What Damage Will Your Next Cigarette Do? — BIMC Hospital Bali

What Damage Will Your Next Cigarette Do?

Posted on : May 9, 2017

Every year on May 31, WHO and partners mark “World No Tobacco Day” highlighting the health and additional risks associated with tobacco use, and advocating for effective policies to reduce tobacco consumption.

The theme for World No Tobacco Day 2017 is “Tobacco – a threat to development.” Campaigns will demonstrate the threats that the tobacco industry poses to the sustainable development of all countries, including the health and economic well being of their citizens. It will propose measures that governments and the public should take to promote health and development by confronting the global tobacco crisis.

In Indonesia, a 2017 campaign asks “What Damage Will Your Next Cigarette Do,” which encourages people to think about the life-threatening consequences of tobacco before they pick up their next cigarette.

The campaign was launched by Dr. Anung Sugihantono, Director General of the Ministry of Health. “When someone reaches for a cigarette, it is likely that all they are thinking about is taking a quick break from their day though they are not likely thinking about lung cancer, Buerger’s disease, stroke or throat cancer,” said Dr. Sugihantono.

The campaign will be promoted and shared using the tag #SuaraTanpaRokok (“Smoke-free voices”) on YouTube, Twitter, Facebook, Instagram and at www.suaratanparokok.co.id, a website where Indonesians can share stories of tobacco’s harms. The website also includes information on quitting and links to smoking cessation resources.

Currently, over 2,667,000 children and 53,767,000 adults use tobacco in Indonesia. And hard-hitting campaigns according to Dr. Sugihantono are crucial to preventing the early and unnecessary deaths of over 200,000 Indonesians every single year.

Goals of the World No Tobacco Day 2017 campaign

  • Encourage countries to include tobacco control in their national responses to 2030 Sustainable Development Agenda.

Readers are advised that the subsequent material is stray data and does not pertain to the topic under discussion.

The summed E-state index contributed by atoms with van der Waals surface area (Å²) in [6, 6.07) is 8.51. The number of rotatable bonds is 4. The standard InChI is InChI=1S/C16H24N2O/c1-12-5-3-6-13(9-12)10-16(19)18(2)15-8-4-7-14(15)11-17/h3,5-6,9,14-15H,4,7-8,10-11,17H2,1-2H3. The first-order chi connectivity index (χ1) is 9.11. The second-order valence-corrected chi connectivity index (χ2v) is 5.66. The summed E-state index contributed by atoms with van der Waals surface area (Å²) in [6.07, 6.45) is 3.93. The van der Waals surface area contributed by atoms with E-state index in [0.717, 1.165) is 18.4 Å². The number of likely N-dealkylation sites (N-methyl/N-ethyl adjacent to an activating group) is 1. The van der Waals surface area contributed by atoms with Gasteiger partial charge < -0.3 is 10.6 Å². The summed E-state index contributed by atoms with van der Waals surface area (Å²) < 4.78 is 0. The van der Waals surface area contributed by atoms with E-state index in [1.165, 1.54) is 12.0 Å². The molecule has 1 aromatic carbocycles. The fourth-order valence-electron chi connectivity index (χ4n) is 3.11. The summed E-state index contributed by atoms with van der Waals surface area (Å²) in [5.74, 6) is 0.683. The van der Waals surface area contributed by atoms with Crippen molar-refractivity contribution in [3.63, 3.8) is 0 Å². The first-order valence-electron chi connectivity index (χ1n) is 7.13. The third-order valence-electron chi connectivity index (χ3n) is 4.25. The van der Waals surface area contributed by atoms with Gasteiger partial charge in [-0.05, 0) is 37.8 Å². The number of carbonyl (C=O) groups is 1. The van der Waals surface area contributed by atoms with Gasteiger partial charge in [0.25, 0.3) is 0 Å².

• Highlight the links between the use of tobacco products, tobacco control and sustainable development.
  • Support Member States and civil society to combat tobacco industry interference in political processes, in turn leading to stronger national tobacco control action.
  • Encourage broader public and partner participation in national, regional and global efforts to develop and implement development strategies and plans and achieve goals that prioritize action on tobacco control.
  • Demonstrate how individuals can contribute to making a sustainable, tobacco-free world, either by committing to never taking up tobacco products, or by quitting the habit.

Tobacco control supports health and development
WHO is calling on countries to prioritize and accelerate tobacco control efforts as part of their responses to the 2030 Agenda for Sustainable Development.

All countries benefit from successfully controlling the tobacco epidemic, above all by protecting their citizens from the harms of tobacco use and reducing its economic toll on national economies. The aim of the Sustainable Development Agenda, and its 17 global goals, is to ensure that “no one is left behind.”

Tobacco control has been enshrined in the Sustainable Development Agenda. It is seen as one of the most effective means to help achieve SDG target 3.4 of a one-third reduction globally, by 2030, of premature deaths from noncommunicable diseases (NCDs), including cardiovascular disease, cancers and chronic obstructed pulmonary disease. Strengthening implementation of the WHO Framework Convention on Tobacco in all countries is an additional target to be met by governments developing national sustainable development responses.

Health-e reporting with sources: Who; Vital Strategies

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